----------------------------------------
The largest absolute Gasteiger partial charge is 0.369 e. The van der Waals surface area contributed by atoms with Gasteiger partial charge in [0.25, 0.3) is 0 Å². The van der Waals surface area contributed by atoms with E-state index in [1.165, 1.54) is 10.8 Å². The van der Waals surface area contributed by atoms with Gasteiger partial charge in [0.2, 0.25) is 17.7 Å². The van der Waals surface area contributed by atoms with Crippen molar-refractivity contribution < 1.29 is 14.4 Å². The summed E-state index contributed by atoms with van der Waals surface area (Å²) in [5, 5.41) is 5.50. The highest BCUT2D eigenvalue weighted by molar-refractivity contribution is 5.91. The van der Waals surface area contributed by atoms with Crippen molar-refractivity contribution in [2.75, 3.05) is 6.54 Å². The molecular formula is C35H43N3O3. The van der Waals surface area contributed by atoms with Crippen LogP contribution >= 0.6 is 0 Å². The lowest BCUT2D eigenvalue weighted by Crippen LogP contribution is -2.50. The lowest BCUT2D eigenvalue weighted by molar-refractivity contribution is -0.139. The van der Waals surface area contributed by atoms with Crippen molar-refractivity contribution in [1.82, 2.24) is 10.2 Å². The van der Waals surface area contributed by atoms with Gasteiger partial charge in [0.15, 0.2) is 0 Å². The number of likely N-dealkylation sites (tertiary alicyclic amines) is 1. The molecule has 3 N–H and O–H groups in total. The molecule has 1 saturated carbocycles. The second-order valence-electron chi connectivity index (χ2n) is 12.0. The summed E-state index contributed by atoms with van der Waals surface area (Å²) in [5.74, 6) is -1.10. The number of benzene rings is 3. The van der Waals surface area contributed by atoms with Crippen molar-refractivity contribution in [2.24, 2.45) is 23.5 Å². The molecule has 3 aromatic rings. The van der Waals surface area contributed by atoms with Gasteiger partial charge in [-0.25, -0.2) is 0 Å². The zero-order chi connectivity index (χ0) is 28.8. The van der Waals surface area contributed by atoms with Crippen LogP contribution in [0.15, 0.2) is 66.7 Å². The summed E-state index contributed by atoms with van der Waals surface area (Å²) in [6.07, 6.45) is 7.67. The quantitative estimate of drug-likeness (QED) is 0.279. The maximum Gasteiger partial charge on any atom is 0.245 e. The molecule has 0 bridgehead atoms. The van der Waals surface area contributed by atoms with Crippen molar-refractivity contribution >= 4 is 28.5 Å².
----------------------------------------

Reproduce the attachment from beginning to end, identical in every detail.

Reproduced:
The largest absolute Gasteiger partial charge is 0.369 e. The van der Waals surface area contributed by atoms with Gasteiger partial charge in [0.25, 0.3) is 0 Å². The van der Waals surface area contributed by atoms with E-state index in [1.165, 1.54) is 10.8 Å². The van der Waals surface area contributed by atoms with Gasteiger partial charge in [0.2, 0.25) is 17.7 Å². The van der Waals surface area contributed by atoms with Crippen molar-refractivity contribution < 1.29 is 14.4 Å². The summed E-state index contributed by atoms with van der Waals surface area (Å²) in [5, 5.41) is 5.50. The highest BCUT2D eigenvalue weighted by molar-refractivity contribution is 5.91. The van der Waals surface area contributed by atoms with Crippen molar-refractivity contribution in [2.75, 3.05) is 6.54 Å². The molecular formula is C35H43N3O3. The van der Waals surface area contributed by atoms with Crippen LogP contribution >= 0.6 is 0 Å². The lowest BCUT2D eigenvalue weighted by Crippen LogP contribution is -2.50. The lowest BCUT2D eigenvalue weighted by molar-refractivity contribution is -0.139. The van der Waals surface area contributed by atoms with Crippen molar-refractivity contribution in [1.82, 2.24) is 10.2 Å². The van der Waals surface area contributed by atoms with Gasteiger partial charge in [0.15, 0.2) is 0 Å². The number of likely N-dealkylation sites (tertiary alicyclic amines) is 1. The molecule has 3 N–H and O–H groups in total. The molecule has 1 saturated carbocycles. The second-order valence-electron chi connectivity index (χ2n) is 12.0. The summed E-state index contributed by atoms with van der Waals surface area (Å²) in [5.74, 6) is -1.10. The number of benzene rings is 3. The van der Waals surface area contributed by atoms with Crippen molar-refractivity contribution in [2.24, 2.45) is 23.5 Å². The molecule has 3 aromatic rings. The van der Waals surface area contributed by atoms with Gasteiger partial charge in [-0.25, -0.2) is 0 Å². The zero-order chi connectivity index (χ0) is 28.8. The van der Waals surface area contributed by atoms with Crippen LogP contribution in [0.15, 0.2) is 66.7 Å². The summed E-state index contributed by atoms with van der Waals surface area (Å²) in [6.07, 6.45) is 7.67. The quantitative estimate of drug-likeness (QED) is 0.279. The maximum Gasteiger partial charge on any atom is 0.245 e. The molecule has 0 bridgehead atoms. The van der Waals surface area contributed by atoms with Crippen molar-refractivity contribution >= 4 is 28.5 Å².